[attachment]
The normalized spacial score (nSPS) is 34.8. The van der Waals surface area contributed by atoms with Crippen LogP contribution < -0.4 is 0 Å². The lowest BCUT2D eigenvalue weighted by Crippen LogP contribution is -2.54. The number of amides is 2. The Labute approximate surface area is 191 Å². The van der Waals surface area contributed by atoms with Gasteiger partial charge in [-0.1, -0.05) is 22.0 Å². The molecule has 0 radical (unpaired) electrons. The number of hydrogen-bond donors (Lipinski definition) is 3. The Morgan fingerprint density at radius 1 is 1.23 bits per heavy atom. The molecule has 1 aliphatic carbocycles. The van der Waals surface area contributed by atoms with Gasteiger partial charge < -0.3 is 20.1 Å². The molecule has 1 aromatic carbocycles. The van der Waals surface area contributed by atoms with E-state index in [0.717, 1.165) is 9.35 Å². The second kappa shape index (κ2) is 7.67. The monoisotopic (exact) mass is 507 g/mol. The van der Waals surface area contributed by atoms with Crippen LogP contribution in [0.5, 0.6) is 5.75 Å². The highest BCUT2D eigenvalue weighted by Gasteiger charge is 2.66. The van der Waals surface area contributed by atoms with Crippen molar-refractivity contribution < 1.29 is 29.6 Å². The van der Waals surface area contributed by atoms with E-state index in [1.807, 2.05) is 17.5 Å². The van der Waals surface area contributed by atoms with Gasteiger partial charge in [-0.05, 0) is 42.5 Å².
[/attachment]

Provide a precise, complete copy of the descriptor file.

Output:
The normalized spacial score (nSPS) is 34.8. The van der Waals surface area contributed by atoms with Crippen LogP contribution < -0.4 is 0 Å². The lowest BCUT2D eigenvalue weighted by Crippen LogP contribution is -2.54. The number of amides is 2. The Labute approximate surface area is 191 Å². The van der Waals surface area contributed by atoms with Gasteiger partial charge in [-0.1, -0.05) is 22.0 Å². The molecule has 0 radical (unpaired) electrons. The number of hydrogen-bond donors (Lipinski definition) is 3. The Morgan fingerprint density at radius 1 is 1.23 bits per heavy atom. The molecule has 1 aliphatic carbocycles. The van der Waals surface area contributed by atoms with Gasteiger partial charge < -0.3 is 20.1 Å². The molecule has 1 aromatic carbocycles. The van der Waals surface area contributed by atoms with E-state index in [0.717, 1.165) is 9.35 Å². The second kappa shape index (κ2) is 7.67. The monoisotopic (exact) mass is 507 g/mol. The van der Waals surface area contributed by atoms with Crippen LogP contribution in [0.5, 0.6) is 5.75 Å². The highest BCUT2D eigenvalue weighted by Gasteiger charge is 2.66. The van der Waals surface area contributed by atoms with Crippen molar-refractivity contribution < 1.29 is 29.6 Å². The van der Waals surface area contributed by atoms with E-state index in [1.807, 2.05) is 17.5 Å². The van der Waals surface area contributed by atoms with Gasteiger partial charge in [-0.05, 0) is 42.5 Å².